Sherene Funk | Mar 8, 2019 | 0
What Retailers Can Learn From The Boeing 737 Crisis
With two crashes of Boeing 737 Max jets in just five months, it’s hard to believe Boeing resisted efforts to ground the jets.
According to information found on Harvard Business Review, Boeing CEO, Muilenburg, is said to have insisted to the president and others that the aircraft are safe. Moreover, the public was told about training designed to help pilots recognize and override the plane’s automatic controls if those controls erroneously guide its nose down.
Translation: The Boeing 737’s technical problem is the pilot’s fault but it can be corrected with pilot training.
Now contrast this to the response of Johnson & Johnson’s CEO During the Tylenol poisoning crisis in 1982. Then CEO, James E. Burke, famously remarked that the incident was a public health problem, recalling all bottles of Tylenol capsules—against the FDA’s advice—designing tamper-resistant packaging, and promptly delivering the newly packaged capsules within six weeks.
When a second poisoning outbreak occurred four years later, Burke went on national TV declaring that Johnson & Johnson would only offer Tylenol in caplets—to eliminate them being pulled apart and resealed without consumers knowing about it.
WHAT DOES ANY OF THIS HAVE TO DO WITH YOUR BUSINESS?
Like Boeing, there may have been times when your business failed to meet customer expectations because suppliers did not deliver to you on time or perhaps your employees quit out of the blue. Maybe you had a sudden influx of business or a particularly big job that you weren’t expecting and couldn’t keep up with.
As Business Insider points out, “It is important to remember that you are the one who picked those suppliers. You hired and trained those workers. You accepted all of that extra work.”
“Explaining why you did not meet the expectations of your customers with excuses does not build trust and confidence with customers. While there may be reasons behind your failure to meet their expectations, customers generally do not want to hear about your problems. What they want is for you to do what you have said you would do, and do it when you said you would. If you can’t, they expect you to make it right.” ~ Business Insider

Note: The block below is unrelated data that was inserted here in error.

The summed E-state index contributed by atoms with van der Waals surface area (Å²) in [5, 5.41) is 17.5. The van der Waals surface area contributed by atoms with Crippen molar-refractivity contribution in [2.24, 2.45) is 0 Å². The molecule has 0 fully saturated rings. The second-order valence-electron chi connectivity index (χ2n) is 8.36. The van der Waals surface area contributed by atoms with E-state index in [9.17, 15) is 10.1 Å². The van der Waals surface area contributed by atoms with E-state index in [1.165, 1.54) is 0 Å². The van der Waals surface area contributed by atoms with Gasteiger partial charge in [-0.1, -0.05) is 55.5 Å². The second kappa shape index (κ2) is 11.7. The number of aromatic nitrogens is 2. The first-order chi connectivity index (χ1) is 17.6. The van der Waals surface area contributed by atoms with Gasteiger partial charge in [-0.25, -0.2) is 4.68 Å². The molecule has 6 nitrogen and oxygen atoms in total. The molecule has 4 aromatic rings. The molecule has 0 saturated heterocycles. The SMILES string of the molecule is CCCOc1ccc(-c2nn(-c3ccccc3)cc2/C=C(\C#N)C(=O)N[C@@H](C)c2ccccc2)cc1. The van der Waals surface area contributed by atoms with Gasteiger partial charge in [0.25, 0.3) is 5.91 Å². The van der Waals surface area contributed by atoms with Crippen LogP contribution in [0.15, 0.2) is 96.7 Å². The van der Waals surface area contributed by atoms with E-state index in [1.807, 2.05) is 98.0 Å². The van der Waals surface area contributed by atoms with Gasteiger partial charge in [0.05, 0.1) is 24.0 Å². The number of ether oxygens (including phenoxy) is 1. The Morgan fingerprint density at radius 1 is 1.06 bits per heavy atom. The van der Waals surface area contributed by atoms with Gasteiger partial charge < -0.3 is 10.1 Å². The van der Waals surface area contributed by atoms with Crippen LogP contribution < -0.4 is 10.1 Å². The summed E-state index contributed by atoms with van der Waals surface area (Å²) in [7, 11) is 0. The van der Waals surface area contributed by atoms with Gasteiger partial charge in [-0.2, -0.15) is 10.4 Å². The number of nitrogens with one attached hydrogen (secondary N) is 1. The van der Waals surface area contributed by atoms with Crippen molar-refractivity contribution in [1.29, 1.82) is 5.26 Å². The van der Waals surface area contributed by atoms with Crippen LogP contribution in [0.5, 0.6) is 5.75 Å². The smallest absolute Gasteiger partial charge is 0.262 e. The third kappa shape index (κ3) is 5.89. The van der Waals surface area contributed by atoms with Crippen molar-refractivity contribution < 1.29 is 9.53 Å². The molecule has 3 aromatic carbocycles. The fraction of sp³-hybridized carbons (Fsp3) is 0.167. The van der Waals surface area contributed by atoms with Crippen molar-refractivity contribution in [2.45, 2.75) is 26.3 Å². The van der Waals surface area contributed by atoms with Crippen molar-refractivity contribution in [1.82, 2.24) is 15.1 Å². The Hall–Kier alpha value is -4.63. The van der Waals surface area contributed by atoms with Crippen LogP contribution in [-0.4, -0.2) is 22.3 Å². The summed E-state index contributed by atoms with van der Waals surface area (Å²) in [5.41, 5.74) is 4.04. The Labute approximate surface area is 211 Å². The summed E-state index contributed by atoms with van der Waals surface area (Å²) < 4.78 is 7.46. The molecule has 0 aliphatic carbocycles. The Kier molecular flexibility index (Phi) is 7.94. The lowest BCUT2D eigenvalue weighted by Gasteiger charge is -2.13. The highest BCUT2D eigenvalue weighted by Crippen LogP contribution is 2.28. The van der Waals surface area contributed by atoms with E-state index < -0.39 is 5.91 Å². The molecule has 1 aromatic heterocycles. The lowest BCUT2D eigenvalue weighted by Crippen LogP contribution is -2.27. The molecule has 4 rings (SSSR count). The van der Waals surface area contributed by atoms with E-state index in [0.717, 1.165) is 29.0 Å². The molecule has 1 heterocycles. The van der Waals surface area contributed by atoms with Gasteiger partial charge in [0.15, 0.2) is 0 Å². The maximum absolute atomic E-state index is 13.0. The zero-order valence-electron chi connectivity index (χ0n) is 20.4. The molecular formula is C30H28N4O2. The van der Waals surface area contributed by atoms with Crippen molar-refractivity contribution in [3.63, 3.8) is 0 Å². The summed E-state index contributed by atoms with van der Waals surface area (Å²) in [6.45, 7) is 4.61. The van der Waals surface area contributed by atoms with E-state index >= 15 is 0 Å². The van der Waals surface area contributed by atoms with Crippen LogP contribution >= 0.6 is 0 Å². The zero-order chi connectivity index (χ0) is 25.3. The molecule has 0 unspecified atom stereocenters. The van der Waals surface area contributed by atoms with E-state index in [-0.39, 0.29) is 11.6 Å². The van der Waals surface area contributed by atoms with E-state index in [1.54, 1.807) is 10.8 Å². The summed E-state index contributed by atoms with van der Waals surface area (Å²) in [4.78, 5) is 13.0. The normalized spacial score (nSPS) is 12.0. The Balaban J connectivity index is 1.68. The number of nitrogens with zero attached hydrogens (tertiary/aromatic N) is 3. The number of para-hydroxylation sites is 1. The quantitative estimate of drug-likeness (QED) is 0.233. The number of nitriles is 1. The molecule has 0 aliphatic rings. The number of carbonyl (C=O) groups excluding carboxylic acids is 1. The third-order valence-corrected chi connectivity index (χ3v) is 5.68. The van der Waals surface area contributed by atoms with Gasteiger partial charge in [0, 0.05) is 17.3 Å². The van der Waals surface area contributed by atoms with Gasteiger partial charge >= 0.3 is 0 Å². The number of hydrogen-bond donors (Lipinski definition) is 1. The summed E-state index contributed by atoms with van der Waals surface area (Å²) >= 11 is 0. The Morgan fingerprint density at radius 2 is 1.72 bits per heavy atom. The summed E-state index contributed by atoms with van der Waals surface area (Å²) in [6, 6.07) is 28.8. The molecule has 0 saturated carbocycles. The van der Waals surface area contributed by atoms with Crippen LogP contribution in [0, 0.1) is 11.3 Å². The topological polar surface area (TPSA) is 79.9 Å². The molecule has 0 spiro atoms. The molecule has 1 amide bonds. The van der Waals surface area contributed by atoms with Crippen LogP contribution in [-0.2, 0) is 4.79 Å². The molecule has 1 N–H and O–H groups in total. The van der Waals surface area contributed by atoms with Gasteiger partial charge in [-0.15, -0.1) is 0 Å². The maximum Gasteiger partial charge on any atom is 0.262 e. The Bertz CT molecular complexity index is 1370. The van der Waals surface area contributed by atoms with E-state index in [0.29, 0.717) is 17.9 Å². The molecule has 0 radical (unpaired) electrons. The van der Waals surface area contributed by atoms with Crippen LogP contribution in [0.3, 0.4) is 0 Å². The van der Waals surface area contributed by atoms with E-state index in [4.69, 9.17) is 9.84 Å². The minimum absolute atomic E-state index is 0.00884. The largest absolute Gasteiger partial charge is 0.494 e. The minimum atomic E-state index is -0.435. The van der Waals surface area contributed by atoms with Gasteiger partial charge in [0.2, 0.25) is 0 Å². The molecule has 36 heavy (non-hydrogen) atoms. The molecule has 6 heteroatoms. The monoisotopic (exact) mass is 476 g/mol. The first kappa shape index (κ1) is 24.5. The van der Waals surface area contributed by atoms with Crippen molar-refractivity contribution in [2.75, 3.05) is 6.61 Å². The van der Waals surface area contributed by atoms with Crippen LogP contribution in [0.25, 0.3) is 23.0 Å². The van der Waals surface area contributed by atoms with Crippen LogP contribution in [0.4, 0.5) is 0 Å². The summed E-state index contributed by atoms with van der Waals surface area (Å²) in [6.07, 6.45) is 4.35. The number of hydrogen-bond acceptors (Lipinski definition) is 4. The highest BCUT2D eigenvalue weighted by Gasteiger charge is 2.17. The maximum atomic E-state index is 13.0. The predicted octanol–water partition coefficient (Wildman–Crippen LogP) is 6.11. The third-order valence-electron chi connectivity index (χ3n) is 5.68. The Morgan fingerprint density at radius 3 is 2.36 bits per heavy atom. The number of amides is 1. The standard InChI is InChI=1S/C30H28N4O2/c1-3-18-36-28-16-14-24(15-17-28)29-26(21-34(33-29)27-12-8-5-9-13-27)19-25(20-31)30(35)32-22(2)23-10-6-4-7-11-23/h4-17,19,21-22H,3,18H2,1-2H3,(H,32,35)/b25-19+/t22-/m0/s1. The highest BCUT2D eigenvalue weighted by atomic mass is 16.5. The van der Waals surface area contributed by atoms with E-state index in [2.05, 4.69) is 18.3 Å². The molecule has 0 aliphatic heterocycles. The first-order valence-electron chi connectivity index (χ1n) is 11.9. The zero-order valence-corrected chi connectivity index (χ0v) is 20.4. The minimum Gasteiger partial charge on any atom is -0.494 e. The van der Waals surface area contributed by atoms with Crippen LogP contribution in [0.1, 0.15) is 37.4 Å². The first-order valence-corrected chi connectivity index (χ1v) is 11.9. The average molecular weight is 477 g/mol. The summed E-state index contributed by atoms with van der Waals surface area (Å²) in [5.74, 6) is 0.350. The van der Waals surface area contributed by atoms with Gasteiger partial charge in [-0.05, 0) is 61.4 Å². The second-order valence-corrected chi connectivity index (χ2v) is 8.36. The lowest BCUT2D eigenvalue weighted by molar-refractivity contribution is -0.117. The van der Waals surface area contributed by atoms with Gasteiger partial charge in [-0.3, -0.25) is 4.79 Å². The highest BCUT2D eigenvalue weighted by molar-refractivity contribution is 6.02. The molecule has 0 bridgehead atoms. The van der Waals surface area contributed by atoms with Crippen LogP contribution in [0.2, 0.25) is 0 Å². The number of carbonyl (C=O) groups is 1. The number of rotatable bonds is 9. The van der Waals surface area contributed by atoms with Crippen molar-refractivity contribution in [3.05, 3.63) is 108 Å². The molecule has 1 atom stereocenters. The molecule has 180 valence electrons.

Look at it from the customer’s perspective. When you blame bad customer service on suppliers or employees, you’re essentially communicating to your customers that you are less than competent. “It is your business, so whatever goes on within it ultimately reflects on you,” says Business Insider. Telling a customer that the reason you could not deliver as promised also communicates that their business is less important to you.
So what should Boeing have said? Harvard Business Review frames a possible response this way:
“This is a technical problem that we do not fully understand. In light of that uncertainty, we recommend grounding the 737 Max 8s and 9s until we can be sure we know what is causing these crashes, and can satisfy ourselves and all of the global regulators that the plane is safe to fly again.”
What a difference! Such a response communicates a willingness to accept responsibility and prevent further human loss. It demonstrates that Boeing cares about the brand ‘s reputation and more importantly, its customers.
How do you respond to customers in a “crisis” situation? Do you scrabble for adequate excuses to deflect blame? Do you acknowledge the problem and take immediate action to fix it?
When you accept full responsibility with customers, you’ll build confidence in your business. Likewise, when you make each customer feel like their patronage is the most important, you build loyalty.
Having the confidence and loyalty of your customers is essential for the survival of your business, especially in light of the stiff competition retailers face today.
“When things go wrong with a customer, offer no “but’s” and no excuses,” advises Business Insider. “Be honest, take full responsibility, and tell what you intend to do to make it right.”
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